What’s the Buzz on ICD-10?

October 2013 has arrived with much flurry about a lot of hot topics: the ACA, debt ceiling, government shut down, the HIX.

ICD 10 implementation It’s probably easy to lose sight that we are finally less than a year away from the 2014 ICD-10 deadline, right?  So, unless you have been living in a cave or on a deserted island for several years, the mention of this pending ICD-10 implementation is familiar, maybe too familiar.
For years we have heard: “You better get ready for ICD-10.   It’s coming on ‘blah blah date’ whether you like it or not!”

ICD-10 If you are like me, when you feel as if you have been beat over the head with an issue, you want to just ignore it or pretend it doesn’t exist.  Well it does exist and it has existed in a variety of customized “national” versions for quite some time all over the world.

NOTE:  The US will use ICD-10-CM for diagnosis coding (CM standing for “Clinical Modification” of the World Health Organization International version with 68,000 codes) and the ICD-10-PCS for inpatient hospital procedures (PCS standing for “Procedure Coding System” unique to the US with 76,000 codes).

 ICD-9 It’s amazing, as Americans we believe ourselves to be so “progressive” and “innovative”, but in this instance, we are seriously lagging behind.  The great benefit of ICD-10 is that it allows the true “clinical” status of the patient to be “translated” into codes.

How it Works: Characters 1-3 (the category of disease); 4 (etiology of disease); 5 (body part affected), 6 (severity of illness) and 7 (placeholder for extension of the code to increase specificity)

 standardized care These codes then can be measured and analyzed to compare treatment regimens and outcomes.  This statistical data (that) can provide valuable information to help ensure quality, standardized care for all patients regardless of geography, gender, socio-economic status, etc.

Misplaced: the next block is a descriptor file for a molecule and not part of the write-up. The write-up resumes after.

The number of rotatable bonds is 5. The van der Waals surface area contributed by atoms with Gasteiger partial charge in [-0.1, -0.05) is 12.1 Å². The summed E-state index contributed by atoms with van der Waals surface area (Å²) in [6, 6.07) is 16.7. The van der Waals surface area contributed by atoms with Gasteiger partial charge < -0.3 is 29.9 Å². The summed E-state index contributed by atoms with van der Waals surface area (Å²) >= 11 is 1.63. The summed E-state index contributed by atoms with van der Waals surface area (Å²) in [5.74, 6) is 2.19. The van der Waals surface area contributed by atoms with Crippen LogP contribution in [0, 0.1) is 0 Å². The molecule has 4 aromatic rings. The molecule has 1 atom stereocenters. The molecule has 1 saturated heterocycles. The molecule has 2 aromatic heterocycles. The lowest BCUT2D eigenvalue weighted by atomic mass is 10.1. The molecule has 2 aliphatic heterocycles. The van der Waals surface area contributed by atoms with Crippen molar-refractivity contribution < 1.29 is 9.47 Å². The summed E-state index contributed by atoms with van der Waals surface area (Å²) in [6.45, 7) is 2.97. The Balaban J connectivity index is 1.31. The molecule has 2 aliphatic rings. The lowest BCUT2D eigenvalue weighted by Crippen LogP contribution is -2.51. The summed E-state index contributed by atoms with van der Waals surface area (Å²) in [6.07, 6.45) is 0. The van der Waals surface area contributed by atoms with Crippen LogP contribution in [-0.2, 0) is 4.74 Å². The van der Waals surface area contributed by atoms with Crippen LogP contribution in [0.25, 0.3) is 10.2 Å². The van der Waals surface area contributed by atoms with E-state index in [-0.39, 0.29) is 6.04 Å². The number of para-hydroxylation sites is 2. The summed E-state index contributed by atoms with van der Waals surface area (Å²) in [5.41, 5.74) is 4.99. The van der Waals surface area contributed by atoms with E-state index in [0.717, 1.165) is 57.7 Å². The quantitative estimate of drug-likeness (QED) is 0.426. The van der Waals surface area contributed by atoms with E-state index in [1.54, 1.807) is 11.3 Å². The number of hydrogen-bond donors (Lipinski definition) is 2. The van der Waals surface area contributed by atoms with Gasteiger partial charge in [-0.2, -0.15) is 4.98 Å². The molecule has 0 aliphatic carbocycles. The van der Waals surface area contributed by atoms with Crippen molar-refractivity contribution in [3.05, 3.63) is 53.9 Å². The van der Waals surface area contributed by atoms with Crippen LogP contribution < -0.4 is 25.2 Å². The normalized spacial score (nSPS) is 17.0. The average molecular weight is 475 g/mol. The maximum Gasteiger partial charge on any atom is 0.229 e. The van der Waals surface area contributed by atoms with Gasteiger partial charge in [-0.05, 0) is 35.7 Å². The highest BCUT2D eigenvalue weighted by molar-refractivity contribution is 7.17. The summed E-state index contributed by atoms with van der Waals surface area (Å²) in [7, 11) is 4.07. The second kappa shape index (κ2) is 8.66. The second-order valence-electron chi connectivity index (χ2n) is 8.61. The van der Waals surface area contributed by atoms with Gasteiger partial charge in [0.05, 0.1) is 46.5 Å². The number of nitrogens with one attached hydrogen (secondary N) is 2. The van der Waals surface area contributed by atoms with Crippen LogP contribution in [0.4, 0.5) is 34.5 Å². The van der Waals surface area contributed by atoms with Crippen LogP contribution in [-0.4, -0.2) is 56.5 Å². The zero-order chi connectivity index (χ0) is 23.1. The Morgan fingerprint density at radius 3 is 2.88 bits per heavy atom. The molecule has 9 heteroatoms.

ICD 10 seminars I am sure your inbox and mailbox are flooded with offers from this company and that company, all hawking seminars and coding guides.

Note: CMS offers numerous free resources for ICD-10 preparation.  Visit the
CMS ICD-10 website, sign up for CMS ICD-10 Industry Email Updates or
follow them on Twitter.

I want to look at just a few key points to help guide you in the direction you need to go to get ready for this challenging, but exciting change to the medical billing world.

  • Due to the addition of characters/digits in the ICD-10 tables, it is important to verify with you’re your software vendor that they have made the appropriate changes to accommodate these additions.   Clinicians will also now in some cases “code” more than the previous limit of 4 diagnoses.  Your practice management software provider will need to take this into account as well. 
Note: The HCFA 1500 form is being revised also to “make room” for the added
characters as well as codes in general.  The revised CMS-1500 form (version 02/12)
will replace version 08/05. The revised form will give providers the ability to indicate
 whether they are using ICD-9 or ICD-10 diagnosis codes. ICD-9 codes must be
used for services provided before October 1, 2014, while ICD-10 codes should be
used for services provided on or after October 1, 2014. The revised form also allows
 for additional diagnosis codes, expanding from 4 possible
codes to 12.
Medicare will begin accepting the revised form on January 6, 2014. Starting April 1,
 2014, Medicare will accept only the revised version of the form.
  • If you utilize a trading partner (i.e. clearinghouse) for submitting claims or submit directly to payers, you should monitor communications published on their websites or enroll for e-mail newsletters to keep abreast of their progress on the implementing ICD-10 processing.  If they require testing by you, make sure you begin as early as possible to ensure any glitches can be identified before the deadline.
  • Thorough medical billing specialists utilize guidelines such as: Medicare NCDs and LCDs and commercial payers’ medical policies when verifying coverage based on the medical necessity of procedures.  Any policies that reference ICD-9 codes will (all) be re-written in order to convert them to the proper ICD-10 standard.  This is another item that should be monitored on payer websites to keep up to date on the availability of the updated guidelines.
If you are unfamiliar with medical policies as mentioned above and would like more information on how they affect your reimbursement, follow this link for a free white paper on “Understanding Medicare Fiscal Intermediaries LCDs and How They Affect You” or for blog article “Reviewing Commercial Carrier Medical Policies/Clinical Guidelines” click here.
  • A great preparation tool to determine how this change will affect your workflow process in to perform a “dry run” through your current documentation for your most used ICD-9 codes.  Have appropriate staff practice converting them to ICD-10.  This should give you a basis to begin making any necessary process changes and identify the extent of additional staff training that may be required.As with any change, preparation is the key. 

Now is the time to get “your ducks is a row.”